Preliminaries

Definition of application flow

Generally, an unknown traffic does not refer to a single package, but is composed of a series of packages generated by the two communicating parties during the transmission process. Such a group of packages is defined as application flow, which are uniquely identified by a 5-tuple, i.e., source IP address, source port number, destination IP address, destination port number as well as transport layer protocol (Lizhi et al. 2014). The type of application flow refers to the type of application layer protocol used by network traffic, such as mail traffic, web page traffic, and the type of f-smart file server. Note that in the process of network communication, there will be at least one application flow between two peers. Each application flow corresponds to a unique network application. The same application flow can contain two-way data from both sides of the communication.

Problem definition

Suppose \(F=[f_i], i=1,\ldots , N\) is a set of application flows with different types, where N is the number of application flows. Each application flow \(f_i (1 \le i \le N)\) is a vector with d-dimensional features, expressed as \(f_i=[f_{i1}, f_{i2},\ldots , f_{id}]\).

Let \(T=\{t_1, t_2,\ldots , t_K\}\) be a set of K application types, and each \(t_j\) \((1 \le j \le K)\) represents a type of network application. According to the definition of application flow, an application often has multiple application flows. For example, if application A includes 10 application flows, and application B includes 20 application flows, the sample size of the dataset is 30 (N=10+20), and the number of application types is 2 (\(K=\{A,B\}\)). It can be seen that the number of application flows N is usually larger than the number of application types K. The purpose of traffic identification is to establish a mapping \(f:F \rightarrow T\) between the application flow \(f_i\) and the application type \(t_j\).In other words, for any application flow \(f_i\), which consists of a series of packages, we need to find a unique application type \(t_j\) that matches it.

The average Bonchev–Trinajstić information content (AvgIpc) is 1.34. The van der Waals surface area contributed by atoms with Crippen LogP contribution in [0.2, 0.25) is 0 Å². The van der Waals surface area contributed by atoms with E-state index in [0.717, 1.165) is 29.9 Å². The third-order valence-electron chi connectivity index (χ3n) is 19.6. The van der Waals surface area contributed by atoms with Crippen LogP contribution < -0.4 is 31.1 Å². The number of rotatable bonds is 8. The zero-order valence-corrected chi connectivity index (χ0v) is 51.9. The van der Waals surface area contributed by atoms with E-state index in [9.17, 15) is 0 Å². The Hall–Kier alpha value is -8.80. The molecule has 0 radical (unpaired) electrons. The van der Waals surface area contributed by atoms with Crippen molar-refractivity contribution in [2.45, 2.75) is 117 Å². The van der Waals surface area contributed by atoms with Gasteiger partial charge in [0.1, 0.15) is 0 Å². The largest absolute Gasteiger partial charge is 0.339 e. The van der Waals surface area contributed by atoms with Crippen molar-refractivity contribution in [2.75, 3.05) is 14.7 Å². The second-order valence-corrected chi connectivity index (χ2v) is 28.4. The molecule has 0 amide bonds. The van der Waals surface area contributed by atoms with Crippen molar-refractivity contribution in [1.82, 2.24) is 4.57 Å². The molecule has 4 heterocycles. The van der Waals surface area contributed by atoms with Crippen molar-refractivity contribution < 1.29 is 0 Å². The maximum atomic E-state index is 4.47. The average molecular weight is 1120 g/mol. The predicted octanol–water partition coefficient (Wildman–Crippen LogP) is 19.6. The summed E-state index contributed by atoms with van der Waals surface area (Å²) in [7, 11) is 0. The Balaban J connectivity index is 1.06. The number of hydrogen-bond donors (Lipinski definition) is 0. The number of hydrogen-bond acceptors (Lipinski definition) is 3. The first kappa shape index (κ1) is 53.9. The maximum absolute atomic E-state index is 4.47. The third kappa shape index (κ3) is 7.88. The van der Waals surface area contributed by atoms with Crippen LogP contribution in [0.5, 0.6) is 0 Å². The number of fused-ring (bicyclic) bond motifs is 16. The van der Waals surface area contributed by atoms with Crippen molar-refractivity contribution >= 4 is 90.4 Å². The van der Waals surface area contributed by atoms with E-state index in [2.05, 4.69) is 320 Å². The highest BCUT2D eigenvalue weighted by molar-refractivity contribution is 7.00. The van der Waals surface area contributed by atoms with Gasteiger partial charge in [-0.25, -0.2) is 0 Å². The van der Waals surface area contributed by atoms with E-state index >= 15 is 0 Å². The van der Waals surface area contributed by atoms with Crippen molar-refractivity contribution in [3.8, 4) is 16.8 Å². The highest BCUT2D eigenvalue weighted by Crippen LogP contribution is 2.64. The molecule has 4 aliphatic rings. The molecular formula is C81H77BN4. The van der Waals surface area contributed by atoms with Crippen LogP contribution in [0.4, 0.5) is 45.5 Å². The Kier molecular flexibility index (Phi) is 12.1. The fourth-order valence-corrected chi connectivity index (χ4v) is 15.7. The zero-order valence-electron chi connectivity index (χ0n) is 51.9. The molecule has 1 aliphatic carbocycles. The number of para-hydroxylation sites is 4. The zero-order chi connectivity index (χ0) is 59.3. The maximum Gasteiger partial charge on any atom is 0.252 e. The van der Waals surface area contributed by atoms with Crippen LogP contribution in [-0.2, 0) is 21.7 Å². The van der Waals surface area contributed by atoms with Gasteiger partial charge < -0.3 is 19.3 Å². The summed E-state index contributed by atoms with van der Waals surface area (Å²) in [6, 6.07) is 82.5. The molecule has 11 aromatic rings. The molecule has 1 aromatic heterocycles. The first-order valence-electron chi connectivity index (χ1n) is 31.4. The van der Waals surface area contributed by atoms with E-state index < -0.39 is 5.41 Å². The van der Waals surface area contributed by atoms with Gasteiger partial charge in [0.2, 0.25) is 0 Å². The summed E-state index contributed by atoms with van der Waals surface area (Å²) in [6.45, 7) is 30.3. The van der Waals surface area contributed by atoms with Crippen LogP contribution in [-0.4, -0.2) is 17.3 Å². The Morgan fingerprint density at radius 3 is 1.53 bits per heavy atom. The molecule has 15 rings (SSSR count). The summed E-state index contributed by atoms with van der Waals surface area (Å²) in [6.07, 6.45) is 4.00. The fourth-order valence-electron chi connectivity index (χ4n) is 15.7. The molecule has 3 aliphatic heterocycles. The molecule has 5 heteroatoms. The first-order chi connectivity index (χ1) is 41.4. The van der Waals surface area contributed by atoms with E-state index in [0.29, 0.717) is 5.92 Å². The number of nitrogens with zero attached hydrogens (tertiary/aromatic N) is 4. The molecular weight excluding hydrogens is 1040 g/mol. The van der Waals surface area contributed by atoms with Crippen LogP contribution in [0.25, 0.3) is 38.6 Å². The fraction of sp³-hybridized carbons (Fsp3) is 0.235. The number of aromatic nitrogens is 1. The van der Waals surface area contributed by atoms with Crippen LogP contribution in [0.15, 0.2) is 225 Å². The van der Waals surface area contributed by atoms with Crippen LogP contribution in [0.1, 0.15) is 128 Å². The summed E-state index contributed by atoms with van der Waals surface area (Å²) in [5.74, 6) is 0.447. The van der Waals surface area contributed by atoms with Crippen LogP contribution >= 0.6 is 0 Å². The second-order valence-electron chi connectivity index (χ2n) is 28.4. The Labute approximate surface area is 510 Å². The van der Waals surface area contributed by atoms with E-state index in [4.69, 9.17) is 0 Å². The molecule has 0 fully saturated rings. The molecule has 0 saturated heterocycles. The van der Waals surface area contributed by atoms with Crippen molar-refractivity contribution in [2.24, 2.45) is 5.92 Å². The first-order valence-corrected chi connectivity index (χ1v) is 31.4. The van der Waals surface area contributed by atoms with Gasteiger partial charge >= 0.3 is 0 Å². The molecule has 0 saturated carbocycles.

In an ideal situation, there are already a small number of labels that can mark the types of certain application flows, then the unknown application identification problem can be regarded as a semi-supervised learning task, and unmarked flows can be assigned to corresponding types through the training of some marked flows. However, there is a more extreme situation, that is, there is no label information in some complex encrypted network environment. This means that identifying unlabeled application flows in these network environments is more challenging. Here, we are interested in developing methods for identifying unknown applications that do not rely on known information, which accepts unlabeled traffic data.

Design overview

In order to more effectively identify unknown application, we propose a subspace clustering via graph auto-encoder network (SCGAE), which can simultaneously use the statistical features of application flows and the structural information between application flows to more comprehensively analyze and identify the types of unknown application.